A Decade of Forest Cover Decline in India

  In the times of Global Warming, there is bad news from the forests of India. The latest government report on the status of the forests of the country revealed that there has been an overall decline in the forest cover across the country's 32 tiger reserves ( of the 52).The forest cover in its sole Lion Conservation Area (LCA) of Gir in Gujarat has also shrunk. According to the biennial India’s State of Forest Report 2021, published by the Forest Survey of India , the country has also recorded an increase of 1,540 square kilometers in its forest cover but it was mainly due to plantation and agroforestry . There is an overall decline of 22.62 square kms in  forest area and it should be a cause of concern.  Decade of Decline  The decreasing forest trend varied from 0.06 sq km in Orang in Assam to  the biggest loss of 118.97 sq km in Kawal tiger reserve in Telangana, Bhadra  tiger reserve (53.09 sq km) in Karnataka and the fragile Sundarbans in West Bengal (49.95 sq km) have also wi

Shouldn’t The Record Number Of Tiger Deaths Be A Cause Of Concern?

This story was on my agenda since December 30 when the tiger death data was revealed by the National tiger Conservation Authority (NTCA) but as I did not want to begin the New Year with a negative note, I held it back. And a positive story of sighting of the clouded leopard atop a Nagaland mountain seemed to be the perfect beginning for the year 2022 before we go back to address the tiger crisis. Madhya Pradesh with the highest numberof tiger population tops the list of the big cat loss. The central India state accounted for almost 35 % of the record number of 126 tigers’ deaths in India in 2021. As many as 44 tigers died in MP. I apologise  from the readers to carry the images of tiger carasses along with this writeup.  MP’s Tiger Deaths Under Scrutiny   Though there is nothing official in the tag, the term of 'tiger state' enhances Madhya Pradesh's  status in the wildlife. This term is used because of the maximum number (526) of  felines found in the state. But 2021 turn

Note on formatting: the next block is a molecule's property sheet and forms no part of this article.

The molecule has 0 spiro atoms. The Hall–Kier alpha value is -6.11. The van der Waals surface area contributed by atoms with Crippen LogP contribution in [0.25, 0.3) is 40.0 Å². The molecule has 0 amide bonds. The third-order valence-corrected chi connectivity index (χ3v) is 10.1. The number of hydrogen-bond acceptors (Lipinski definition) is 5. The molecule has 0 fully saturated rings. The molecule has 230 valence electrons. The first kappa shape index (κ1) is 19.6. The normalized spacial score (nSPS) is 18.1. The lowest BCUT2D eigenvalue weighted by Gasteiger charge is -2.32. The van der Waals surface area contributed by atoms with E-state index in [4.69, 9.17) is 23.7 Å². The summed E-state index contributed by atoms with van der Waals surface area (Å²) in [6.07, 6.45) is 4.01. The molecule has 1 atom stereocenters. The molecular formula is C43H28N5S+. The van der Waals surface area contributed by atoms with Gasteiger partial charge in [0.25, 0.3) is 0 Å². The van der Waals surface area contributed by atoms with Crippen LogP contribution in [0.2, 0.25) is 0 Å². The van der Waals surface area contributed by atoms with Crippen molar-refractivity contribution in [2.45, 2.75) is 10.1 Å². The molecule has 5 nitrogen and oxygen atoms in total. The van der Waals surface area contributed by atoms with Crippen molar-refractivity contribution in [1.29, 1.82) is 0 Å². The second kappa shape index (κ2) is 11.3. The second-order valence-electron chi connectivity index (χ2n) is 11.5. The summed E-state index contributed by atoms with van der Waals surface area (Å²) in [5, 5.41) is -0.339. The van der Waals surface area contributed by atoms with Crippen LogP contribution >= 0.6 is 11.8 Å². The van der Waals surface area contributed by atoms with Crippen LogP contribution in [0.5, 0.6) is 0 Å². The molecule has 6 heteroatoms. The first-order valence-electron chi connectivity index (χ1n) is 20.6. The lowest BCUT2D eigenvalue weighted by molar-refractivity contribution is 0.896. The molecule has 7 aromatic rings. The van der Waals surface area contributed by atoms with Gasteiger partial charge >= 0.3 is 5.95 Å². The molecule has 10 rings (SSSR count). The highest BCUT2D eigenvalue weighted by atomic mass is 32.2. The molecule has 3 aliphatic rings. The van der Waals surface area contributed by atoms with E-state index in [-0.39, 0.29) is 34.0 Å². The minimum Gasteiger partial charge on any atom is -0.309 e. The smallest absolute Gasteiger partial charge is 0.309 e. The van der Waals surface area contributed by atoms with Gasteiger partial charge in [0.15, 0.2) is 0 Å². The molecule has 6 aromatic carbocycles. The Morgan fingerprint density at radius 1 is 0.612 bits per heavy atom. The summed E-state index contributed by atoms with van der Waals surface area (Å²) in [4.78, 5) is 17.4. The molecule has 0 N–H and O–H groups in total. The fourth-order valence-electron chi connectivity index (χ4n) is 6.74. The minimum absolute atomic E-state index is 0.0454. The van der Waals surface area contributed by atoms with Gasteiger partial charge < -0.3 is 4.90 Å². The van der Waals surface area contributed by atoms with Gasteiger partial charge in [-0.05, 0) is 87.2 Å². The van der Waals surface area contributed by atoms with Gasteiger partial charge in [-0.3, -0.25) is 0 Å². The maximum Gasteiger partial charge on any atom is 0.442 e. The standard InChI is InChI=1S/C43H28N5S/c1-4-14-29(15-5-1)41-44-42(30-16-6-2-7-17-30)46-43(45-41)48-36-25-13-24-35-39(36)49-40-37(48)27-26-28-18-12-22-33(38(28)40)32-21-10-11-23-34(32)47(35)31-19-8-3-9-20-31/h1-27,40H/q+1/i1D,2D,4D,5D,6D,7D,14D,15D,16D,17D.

Clouded Leopards Kiss Clouds Atop Nagaland Peak

  Photographic evidence of elusive clouded leopard ((Neofelis nebulosa) has been recorded at an elevation of 3,700 meters  not in a wildlife sanctuary but in a community-owned forest along the India-Myanmar border in the north eastern state of Nagaland.  This rare species of leopard is listed as 'vulnerable' under the IUCN Red List of Threatened Species and its population is unknown in the wild. A team of researchers gathered evidence of four leopards- two adults and two cubs. Found on the Highest Peak of Nagaland  The findings have been published in the winter 2021 issue of Cat News, the IUCN/Species Survival Commission (SSC) Cat Specialist Group’s biannual newsletter. The state animal of Meghalaya, the clouded leopard is a medium-sized felid (a mammal of the cat family), and is the smallest of the large wild cats. These leopards  are largely known to inhabit low-elevation evergreen rainforests and are spread from the Himalayan foothills in Nepal, Bhutan and India to Myanmar,